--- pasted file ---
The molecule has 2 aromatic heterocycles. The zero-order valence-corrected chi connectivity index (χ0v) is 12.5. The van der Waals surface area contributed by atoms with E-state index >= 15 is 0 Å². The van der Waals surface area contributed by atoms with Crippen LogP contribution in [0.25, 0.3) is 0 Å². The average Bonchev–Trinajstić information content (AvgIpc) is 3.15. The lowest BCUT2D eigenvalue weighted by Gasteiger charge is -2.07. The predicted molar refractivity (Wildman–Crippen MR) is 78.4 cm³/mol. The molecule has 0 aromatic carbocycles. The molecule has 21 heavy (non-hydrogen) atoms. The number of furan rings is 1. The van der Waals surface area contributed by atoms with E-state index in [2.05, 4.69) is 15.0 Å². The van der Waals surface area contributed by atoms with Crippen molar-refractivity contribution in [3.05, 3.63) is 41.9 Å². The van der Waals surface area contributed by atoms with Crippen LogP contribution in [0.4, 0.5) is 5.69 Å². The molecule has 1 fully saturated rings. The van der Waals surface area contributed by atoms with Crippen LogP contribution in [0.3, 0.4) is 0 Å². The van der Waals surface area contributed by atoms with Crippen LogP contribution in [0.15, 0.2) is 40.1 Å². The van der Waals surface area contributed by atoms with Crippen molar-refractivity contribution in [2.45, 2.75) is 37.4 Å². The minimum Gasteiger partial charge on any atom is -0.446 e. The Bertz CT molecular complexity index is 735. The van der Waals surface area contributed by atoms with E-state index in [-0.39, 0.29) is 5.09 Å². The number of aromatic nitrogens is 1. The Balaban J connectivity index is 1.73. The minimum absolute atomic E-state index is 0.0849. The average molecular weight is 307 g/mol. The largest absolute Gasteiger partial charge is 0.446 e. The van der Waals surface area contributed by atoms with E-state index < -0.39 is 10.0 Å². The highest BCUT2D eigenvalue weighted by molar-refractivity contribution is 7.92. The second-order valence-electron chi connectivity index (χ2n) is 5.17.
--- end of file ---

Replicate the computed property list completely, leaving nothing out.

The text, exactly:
The molecule has 2 aromatic heterocycles. The zero-order valence-corrected chi connectivity index (χ0v) is 12.5. The van der Waals surface area contributed by atoms with E-state index >= 15 is 0 Å². The van der Waals surface area contributed by atoms with Crippen LogP contribution in [0.25, 0.3) is 0 Å². The average Bonchev–Trinajstić information content (AvgIpc) is 3.15. The lowest BCUT2D eigenvalue weighted by Gasteiger charge is -2.07. The predicted molar refractivity (Wildman–Crippen MR) is 78.4 cm³/mol. The molecule has 0 aromatic carbocycles. The molecule has 21 heavy (non-hydrogen) atoms. The number of furan rings is 1. The van der Waals surface area contributed by atoms with E-state index in [2.05, 4.69) is 15.0 Å². The van der Waals surface area contributed by atoms with Crippen molar-refractivity contribution in [3.05, 3.63) is 41.9 Å². The van der Waals surface area contributed by atoms with Crippen LogP contribution in [0.4, 0.5) is 5.69 Å². The molecule has 1 fully saturated rings. The van der Waals surface area contributed by atoms with Crippen LogP contribution in [0.3, 0.4) is 0 Å². The van der Waals surface area contributed by atoms with Crippen LogP contribution in [0.15, 0.2) is 40.1 Å². The van der Waals surface area contributed by atoms with Crippen molar-refractivity contribution in [2.45, 2.75) is 37.4 Å². The minimum Gasteiger partial charge on any atom is -0.446 e. The Bertz CT molecular complexity index is 735. The van der Waals surface area contributed by atoms with E-state index in [-0.39, 0.29) is 5.09 Å². The number of aromatic nitrogens is 1. The Balaban J connectivity index is 1.73. The minimum absolute atomic E-state index is 0.0849. The average molecular weight is 307 g/mol. The largest absolute Gasteiger partial charge is 0.446 e. The van der Waals surface area contributed by atoms with E-state index < -0.39 is 10.0 Å². The highest BCUT2D eigenvalue weighted by molar-refractivity contribution is 7.92. The second-order valence-electron chi connectivity index (χ2n) is 5.17.